Pinewood Derby Times, Volume 17, Issue 1 – October 4, 2017

PINEWOOD DERBY TIMES
Volume 17, Issue 1
October 4, 2017

In this Edition

– Editor’s Notes
– Feature Article – Understand Your Local Race Rules Before Building
– Humor
– Product Showcase – Truck Kit: $2.00 Off
– Pinewood Derby Car Showcase
– Pinewood Derby Memory – Solid as a Rock

– Q&A


Editor’s Notes

Welcome to the New Pinewood Derby Season
Well, somehow it is fall again and  pineheads everywhere are preparing for the new racing season. We hope that you had a great summer and that you will be visiting us again soon for all your pinewood derby needs.

Here at Maximum Velocity, we have a full agenda of articles and photos to educate, entertain, and (hopefully) inspire you. But we are always looking for your input. So, please send us your photos, speed tips, articles, memories, etc.

New Products for the 2016-17 Season
A few weeks ago we introduced several new products to help you have a
winning race season.  These products include:

New Car Kits: We are introducing three new car kits: the Dominator, the Funny Car, and the Truck. The Dominator is an aggressive, bone-shaped car that sports a 3.5 ounce tungsten canopy. Using rail-riding alignment, this extended wheelbase car will offer top performance. Our Funny Car and Truck kits are more traditional, to allow you top performance and style. The Funny Car is also available bundled with speed wheels, speed axles, and Max-V-Lube.

Funny Car
Funny Car
Dominator
Dominator
Truck
Truck

 

 

 

 

1-1/4 Round

Weight: In addition to our 1 inch diameter rounds, we now offer a 1-1/4 inch diameter tungsten round which is thinner than our other rounds to allow for lower-profile cars.

1/16 Ounc CylindersWe also added 1/16 ounce tungsten cylinders, which are included in our Incremental Tungsten Cylinders. This smaller weight allows for finer tuning when using cylinders.

Air GuidesAir Guides: Popular in the league racing circuits, Air Guides are clear plastic domes which mount to the side of the car to improve air flow around the wheels. With Air Guides installed, aerodynamic drag can be reduced by as much as 20 percent.

Additionally, we have added five new dry-transfer decals from PineCar,




Rockin Diva

To see all of the new items, please Click Here.

Inventory Clearance Sale
We are clearing inventory on several items including:

– Tundra and tungsten weights
– Velocinator and Formula One car kits
– Paint Stencils

We don’t have many left, so don’t delay. You can find these items Here.

Can We Help?
If we can help you in any way with your pinewood derby project, or if you have any feedback regarding this newsletter, please contact E-Mail Us.


Feature Article
Understand Your Local Race Rules Before Building Your Car
By Randy Davis

You have that Pinewood Derby kit in hand and you’re ready to build a car. Will it be a race car, a rocket, or maybe something a little crazier? You can let your imagination run wild – well almost. As in all of life there are written and unwritten rules that we must follow. So, put down the pencil or tool, set the wood block aside, and read the rules for your race.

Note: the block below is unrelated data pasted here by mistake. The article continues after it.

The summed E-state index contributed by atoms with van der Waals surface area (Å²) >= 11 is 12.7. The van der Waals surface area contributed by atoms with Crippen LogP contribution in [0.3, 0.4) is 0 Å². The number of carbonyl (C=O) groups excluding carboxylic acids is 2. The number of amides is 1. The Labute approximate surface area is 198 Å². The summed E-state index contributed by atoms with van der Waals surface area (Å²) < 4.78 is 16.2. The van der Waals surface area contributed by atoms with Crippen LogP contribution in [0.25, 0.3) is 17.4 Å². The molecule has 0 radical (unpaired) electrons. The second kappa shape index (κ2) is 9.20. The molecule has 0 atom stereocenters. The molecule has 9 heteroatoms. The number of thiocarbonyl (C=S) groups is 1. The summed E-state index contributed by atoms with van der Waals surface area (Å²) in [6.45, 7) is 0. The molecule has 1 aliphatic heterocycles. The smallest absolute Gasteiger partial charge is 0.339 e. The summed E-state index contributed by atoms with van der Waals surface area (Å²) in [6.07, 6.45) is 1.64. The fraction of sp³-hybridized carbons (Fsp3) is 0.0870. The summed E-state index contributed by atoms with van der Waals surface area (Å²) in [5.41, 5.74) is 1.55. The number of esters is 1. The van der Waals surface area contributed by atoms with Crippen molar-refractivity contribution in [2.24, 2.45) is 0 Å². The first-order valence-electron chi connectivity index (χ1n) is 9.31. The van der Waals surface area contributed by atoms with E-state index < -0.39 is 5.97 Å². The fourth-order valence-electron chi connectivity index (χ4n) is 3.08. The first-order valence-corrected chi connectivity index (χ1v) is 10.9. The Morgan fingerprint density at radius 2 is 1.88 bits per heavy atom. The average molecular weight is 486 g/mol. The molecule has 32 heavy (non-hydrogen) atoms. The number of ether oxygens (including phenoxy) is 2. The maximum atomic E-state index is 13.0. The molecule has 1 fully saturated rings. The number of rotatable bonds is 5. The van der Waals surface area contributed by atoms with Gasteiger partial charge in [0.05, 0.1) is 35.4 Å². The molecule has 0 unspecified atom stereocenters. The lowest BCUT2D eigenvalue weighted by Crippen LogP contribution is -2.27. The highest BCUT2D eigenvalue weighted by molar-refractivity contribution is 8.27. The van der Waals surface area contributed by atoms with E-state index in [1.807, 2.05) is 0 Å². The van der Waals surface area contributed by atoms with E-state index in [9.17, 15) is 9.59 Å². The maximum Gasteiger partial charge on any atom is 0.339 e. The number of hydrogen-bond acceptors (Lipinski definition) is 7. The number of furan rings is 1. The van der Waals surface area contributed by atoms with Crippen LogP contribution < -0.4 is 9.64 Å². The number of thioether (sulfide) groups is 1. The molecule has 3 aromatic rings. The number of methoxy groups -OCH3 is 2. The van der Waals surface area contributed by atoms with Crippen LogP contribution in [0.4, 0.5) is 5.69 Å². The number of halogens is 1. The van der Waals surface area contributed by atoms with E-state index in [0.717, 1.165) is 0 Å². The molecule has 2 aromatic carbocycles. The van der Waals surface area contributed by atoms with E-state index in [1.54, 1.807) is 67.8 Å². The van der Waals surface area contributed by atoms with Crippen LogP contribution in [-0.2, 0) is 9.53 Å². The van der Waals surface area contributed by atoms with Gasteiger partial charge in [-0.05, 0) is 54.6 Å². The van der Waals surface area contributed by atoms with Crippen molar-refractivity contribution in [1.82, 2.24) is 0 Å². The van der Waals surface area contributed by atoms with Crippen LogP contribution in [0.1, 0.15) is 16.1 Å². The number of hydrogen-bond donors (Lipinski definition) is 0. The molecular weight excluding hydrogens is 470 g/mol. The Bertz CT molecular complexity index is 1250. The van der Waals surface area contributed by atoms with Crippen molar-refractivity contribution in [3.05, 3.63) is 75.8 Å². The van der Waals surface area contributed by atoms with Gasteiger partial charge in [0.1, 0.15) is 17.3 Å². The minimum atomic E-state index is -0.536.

If you were not provided with a set of rules, contact the race or club leader to find out what rules are being used. Sometimes only the rules that came from the kit manufacturer are used. Other times, rules are posted on the Internet, but are not included with the kit. But whatever the case might be, find the rules and read them.

Listed below are topics that you need to know before designing and building your car. Much of the information should be written in your rules. The rest you can learn from the race leader.

Car Dimensions – Each race has rules for the maximum length, height, and width of your car. There should also be a rule for the minimum distance between the inside edges of the wheels. It is easy to take these measurements into account when you are designing and building the car, but very difficult to adjust them at the weigh-in. As an example, this problem was experienced firsthand by a young car owner in our local race a few years ago. In our race, 3 inches is the maximum height (so that the car will fit under the finish line). A young lady brought in a car that was carved to look like a duck, complete with a long curving neck. The car looked great! But unfortunately, it measured nearly 5 inches tall. What could we do? Amidst a few tears, the young lady gave us permission to “operate” on the duck. So, we shortened the neck enough so that the car measured 3 inches tall. All in all, the situation ended well, but a simple check of the rules would have avoided this tearful situation.

Underbody Clearance – You may want to attach weight under your car, but make sure that with weight attached the clearance specification is still met. It is relatively easy to recess weight into the bottom of the car as part of the building process, but much more difficult to do so at the weigh-in. Recently a car owner brought their car to the weigh-in with weight screwed to the bottom of their car. Unfortunately, the clearance specification was not met. The only option the car owner had at the weigh-in was to remove the weight and screw some of it on top of the car. Not only was the car underweight, but the car no longer looked as nice.